Government recommends cap on executives’ total remuneration


The Business, Energy and Industry Strategy (BEIS) Committee has recommended that employers’ remuneration committees should set, publish and explain an absolute cap on executives’ annual total remuneration, in order to encourage fairer pay practices.

In its Executive rewards: Paying for success report, published on 26 March 2019, the BEIS Committee states that organisations need to do more to link executive pay and employee pay in order to eliminate existing pay differentials. Its analysis further identified that complicated incentive-based pay lies at the root of excessive executive pay packages.

Rachel Reeves MP, chair of the BEIS Committee, said: “When the [organisation] does well, it is [employees] and not just the chief executive who should share the profits. Why should chief executives have a more generous pension scheme than those who work for them?

“Getting [employees] on remuneration committees and including staff in profit-sharing schemes should be the first steps to this end. Investors and remuneration committees have too often failed to rein in pay. When they fail, we need a regulator with the powers and mindset to step in and get tough on businesses who pay out exorbitant sums to [chief executive officers].”

The report, which attempts to address the gap between chief executive pay versus organisation performance and employee pay, proposes that executive pay structures veer away from being based on bonuses and instead have a greater focus on fixed basic salary and deferred shares.

The report further suggests that, to strengthen the link between executive and employee pay, organisations should make greater use of profit-sharing schemes and be required to appoint at least one employee representative to its remuneration committee.

In addition, the BEIS Committee suggests that reporting and publishing requirements for pay ratios be extended to include all employers with more than 250 employees and that the data on the lowest pay band is included alongside the necessary quartile data.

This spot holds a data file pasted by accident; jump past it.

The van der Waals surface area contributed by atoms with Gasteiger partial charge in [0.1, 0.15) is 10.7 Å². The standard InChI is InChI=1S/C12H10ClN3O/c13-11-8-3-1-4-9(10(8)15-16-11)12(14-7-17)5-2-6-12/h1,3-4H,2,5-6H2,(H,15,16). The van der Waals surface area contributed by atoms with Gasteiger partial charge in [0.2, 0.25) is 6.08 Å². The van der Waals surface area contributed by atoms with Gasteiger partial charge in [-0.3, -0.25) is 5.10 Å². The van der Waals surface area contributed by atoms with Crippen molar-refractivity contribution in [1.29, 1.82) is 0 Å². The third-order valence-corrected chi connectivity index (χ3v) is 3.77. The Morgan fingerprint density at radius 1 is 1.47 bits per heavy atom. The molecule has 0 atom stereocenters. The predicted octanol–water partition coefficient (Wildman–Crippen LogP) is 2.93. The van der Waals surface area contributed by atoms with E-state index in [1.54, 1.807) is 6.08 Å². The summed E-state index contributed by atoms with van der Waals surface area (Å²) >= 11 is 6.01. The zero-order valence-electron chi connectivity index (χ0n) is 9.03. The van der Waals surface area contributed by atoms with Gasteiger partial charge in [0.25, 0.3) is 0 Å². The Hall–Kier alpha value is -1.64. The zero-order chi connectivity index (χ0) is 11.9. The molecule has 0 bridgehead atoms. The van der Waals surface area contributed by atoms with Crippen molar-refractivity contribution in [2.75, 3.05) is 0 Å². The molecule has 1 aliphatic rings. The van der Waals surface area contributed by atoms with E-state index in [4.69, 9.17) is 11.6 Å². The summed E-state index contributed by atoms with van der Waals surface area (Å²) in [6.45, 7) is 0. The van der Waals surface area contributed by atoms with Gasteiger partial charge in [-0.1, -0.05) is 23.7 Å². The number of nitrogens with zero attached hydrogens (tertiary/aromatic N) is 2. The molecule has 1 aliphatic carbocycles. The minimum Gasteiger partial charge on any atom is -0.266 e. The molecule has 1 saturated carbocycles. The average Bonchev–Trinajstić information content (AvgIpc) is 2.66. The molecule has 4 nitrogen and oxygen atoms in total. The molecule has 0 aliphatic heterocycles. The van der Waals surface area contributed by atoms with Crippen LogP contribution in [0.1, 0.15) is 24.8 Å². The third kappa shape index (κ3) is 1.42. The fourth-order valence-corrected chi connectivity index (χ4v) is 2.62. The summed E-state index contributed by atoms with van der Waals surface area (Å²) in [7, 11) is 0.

The report welcomes the Investment Association’s work to monitor and flag organisations that pay pension contributions to new directors in a way that is not aligned to the majority of the workforce, but recommends that the regulator seek public explanations from any employer that fails to deliver alignment on pension contributions.

Charles Cotton, senior reward and performance adviser for the Chartered Institute of Personnel and Development (CIPD), said: “Organisations need to review the best way of rewarding their senior people. [Employers] must question whether executive long-term incentive plans are delivering quality and sustainable outcomes for businesses or just driving short-term profits that benefit few.

“There needs to be a much stronger link between corporate performance and the remuneration of all [employees], including those at the top. We want to see a new, broader definition of corporate success that goes beyond profit and loss and also looks at how people are managed, rewarded and developed and how customers are treated.

“To support this, we welcome the idea of the employee perspective being part of the pay governance process as part of broader reform of remuneration committees.”